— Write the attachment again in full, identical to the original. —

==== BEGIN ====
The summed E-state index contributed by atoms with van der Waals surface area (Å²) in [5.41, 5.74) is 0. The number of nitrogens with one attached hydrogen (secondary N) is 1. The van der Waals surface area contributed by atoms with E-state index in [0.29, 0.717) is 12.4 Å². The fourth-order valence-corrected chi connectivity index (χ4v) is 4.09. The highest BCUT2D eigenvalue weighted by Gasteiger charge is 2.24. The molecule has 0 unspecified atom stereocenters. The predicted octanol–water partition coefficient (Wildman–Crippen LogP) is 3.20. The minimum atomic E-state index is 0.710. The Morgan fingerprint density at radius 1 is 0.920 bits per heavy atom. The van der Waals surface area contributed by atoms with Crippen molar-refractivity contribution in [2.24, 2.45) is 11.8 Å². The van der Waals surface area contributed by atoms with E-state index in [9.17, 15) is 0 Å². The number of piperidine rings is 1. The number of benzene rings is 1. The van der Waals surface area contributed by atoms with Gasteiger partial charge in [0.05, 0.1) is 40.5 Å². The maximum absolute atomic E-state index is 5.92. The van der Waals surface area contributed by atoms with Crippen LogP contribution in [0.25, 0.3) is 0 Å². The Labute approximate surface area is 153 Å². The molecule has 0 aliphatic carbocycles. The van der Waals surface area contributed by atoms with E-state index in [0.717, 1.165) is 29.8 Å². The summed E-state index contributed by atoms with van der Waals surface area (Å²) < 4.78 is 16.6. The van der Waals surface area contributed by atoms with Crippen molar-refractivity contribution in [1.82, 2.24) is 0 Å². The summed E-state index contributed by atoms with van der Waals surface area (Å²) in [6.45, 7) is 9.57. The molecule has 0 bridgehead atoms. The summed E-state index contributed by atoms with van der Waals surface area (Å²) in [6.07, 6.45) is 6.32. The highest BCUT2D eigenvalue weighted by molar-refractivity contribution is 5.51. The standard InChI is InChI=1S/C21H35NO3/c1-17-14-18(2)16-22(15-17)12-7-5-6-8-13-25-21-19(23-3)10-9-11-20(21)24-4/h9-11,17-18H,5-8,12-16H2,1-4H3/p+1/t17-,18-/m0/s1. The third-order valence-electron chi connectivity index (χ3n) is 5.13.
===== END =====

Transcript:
The summed E-state index contributed by atoms with van der Waals surface area (Å²) in [5.41, 5.74) is 0. The number of nitrogens with one attached hydrogen (secondary N) is 1. The van der Waals surface area contributed by atoms with E-state index in [0.29, 0.717) is 12.4 Å². The fourth-order valence-corrected chi connectivity index (χ4v) is 4.09. The highest BCUT2D eigenvalue weighted by Gasteiger charge is 2.24. The molecule has 0 unspecified atom stereocenters. The predicted octanol–water partition coefficient (Wildman–Crippen LogP) is 3.20. The minimum atomic E-state index is 0.710. The Morgan fingerprint density at radius 1 is 0.920 bits per heavy atom. The van der Waals surface area contributed by atoms with Crippen molar-refractivity contribution in [2.24, 2.45) is 11.8 Å². The van der Waals surface area contributed by atoms with E-state index in [9.17, 15) is 0 Å². The number of piperidine rings is 1. The number of benzene rings is 1. The van der Waals surface area contributed by atoms with Gasteiger partial charge in [0.05, 0.1) is 40.5 Å². The maximum absolute atomic E-state index is 5.92. The van der Waals surface area contributed by atoms with Crippen LogP contribution in [0.25, 0.3) is 0 Å². The Labute approximate surface area is 153 Å². The molecule has 0 aliphatic carbocycles. The van der Waals surface area contributed by atoms with E-state index in [0.717, 1.165) is 29.8 Å². The summed E-state index contributed by atoms with van der Waals surface area (Å²) < 4.78 is 16.6. The van der Waals surface area contributed by atoms with Crippen molar-refractivity contribution in [1.82, 2.24) is 0 Å². The summed E-state index contributed by atoms with van der Waals surface area (Å²) in [6.45, 7) is 9.57. The molecule has 0 bridgehead atoms. The summed E-state index contributed by atoms with van der Waals surface area (Å²) in [6.07, 6.45) is 6.32. The highest BCUT2D eigenvalue weighted by molar-refractivity contribution is 5.51. The standard InChI is InChI=1S/C21H35NO3/c1-17-14-18(2)16-22(15-17)12-7-5-6-8-13-25-21-19(23-3)10-9-11-20(21)24-4/h9-11,17-18H,5-8,12-16H2,1-4H3/p+1/t17-,18-/m0/s1. The third-order valence-electron chi connectivity index (χ3n) is 5.13.